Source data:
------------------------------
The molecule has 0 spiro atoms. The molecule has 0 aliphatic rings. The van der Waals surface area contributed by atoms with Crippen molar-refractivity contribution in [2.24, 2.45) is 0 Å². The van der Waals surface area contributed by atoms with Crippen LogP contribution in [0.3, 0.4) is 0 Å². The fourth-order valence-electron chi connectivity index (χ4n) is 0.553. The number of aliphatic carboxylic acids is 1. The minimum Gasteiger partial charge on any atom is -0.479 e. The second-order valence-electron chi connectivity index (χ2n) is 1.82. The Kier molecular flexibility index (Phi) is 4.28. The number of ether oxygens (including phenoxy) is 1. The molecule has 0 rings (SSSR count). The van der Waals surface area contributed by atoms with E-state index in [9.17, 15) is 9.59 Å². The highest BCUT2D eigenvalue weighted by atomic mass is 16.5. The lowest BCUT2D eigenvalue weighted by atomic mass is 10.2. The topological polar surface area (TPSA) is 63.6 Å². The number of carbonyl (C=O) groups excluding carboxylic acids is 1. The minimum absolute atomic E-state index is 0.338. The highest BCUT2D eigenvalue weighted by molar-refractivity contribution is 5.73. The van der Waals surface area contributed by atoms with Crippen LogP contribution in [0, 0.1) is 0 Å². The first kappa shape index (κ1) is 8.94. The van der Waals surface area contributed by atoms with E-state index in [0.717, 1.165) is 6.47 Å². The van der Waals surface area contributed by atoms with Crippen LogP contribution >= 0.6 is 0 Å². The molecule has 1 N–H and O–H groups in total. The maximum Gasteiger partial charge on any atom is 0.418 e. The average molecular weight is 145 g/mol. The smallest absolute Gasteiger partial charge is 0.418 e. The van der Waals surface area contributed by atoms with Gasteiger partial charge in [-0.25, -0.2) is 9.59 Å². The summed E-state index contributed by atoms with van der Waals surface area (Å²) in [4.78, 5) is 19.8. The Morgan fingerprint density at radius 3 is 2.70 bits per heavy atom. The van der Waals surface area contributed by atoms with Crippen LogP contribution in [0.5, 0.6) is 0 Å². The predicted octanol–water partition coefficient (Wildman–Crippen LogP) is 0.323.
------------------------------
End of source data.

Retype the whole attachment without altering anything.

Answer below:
The molecule has 0 spiro atoms. The molecule has 0 aliphatic rings. The van der Waals surface area contributed by atoms with Crippen molar-refractivity contribution in [2.24, 2.45) is 0 Å². The van der Waals surface area contributed by atoms with Crippen LogP contribution in [0.3, 0.4) is 0 Å². The fourth-order valence-electron chi connectivity index (χ4n) is 0.553. The number of aliphatic carboxylic acids is 1. The minimum Gasteiger partial charge on any atom is -0.479 e. The second-order valence-electron chi connectivity index (χ2n) is 1.82. The Kier molecular flexibility index (Phi) is 4.28. The number of ether oxygens (including phenoxy) is 1. The molecule has 0 rings (SSSR count). The van der Waals surface area contributed by atoms with E-state index in [9.17, 15) is 9.59 Å². The highest BCUT2D eigenvalue weighted by atomic mass is 16.5. The lowest BCUT2D eigenvalue weighted by atomic mass is 10.2. The topological polar surface area (TPSA) is 63.6 Å². The number of carbonyl (C=O) groups excluding carboxylic acids is 1. The minimum absolute atomic E-state index is 0.338. The highest BCUT2D eigenvalue weighted by molar-refractivity contribution is 5.73. The van der Waals surface area contributed by atoms with Crippen LogP contribution in [0, 0.1) is 0 Å². The first kappa shape index (κ1) is 8.94. The van der Waals surface area contributed by atoms with E-state index in [0.717, 1.165) is 6.47 Å². The van der Waals surface area contributed by atoms with Crippen LogP contribution >= 0.6 is 0 Å². The molecule has 1 N–H and O–H groups in total. The maximum Gasteiger partial charge on any atom is 0.418 e. The average molecular weight is 145 g/mol. The smallest absolute Gasteiger partial charge is 0.418 e. The van der Waals surface area contributed by atoms with Gasteiger partial charge in [-0.25, -0.2) is 9.59 Å². The summed E-state index contributed by atoms with van der Waals surface area (Å²) in [4.78, 5) is 19.8. The Morgan fingerprint density at radius 3 is 2.70 bits per heavy atom. The van der Waals surface area contributed by atoms with Crippen LogP contribution in [0.5, 0.6) is 0 Å². The predicted octanol–water partition coefficient (Wildman–Crippen LogP) is 0.323.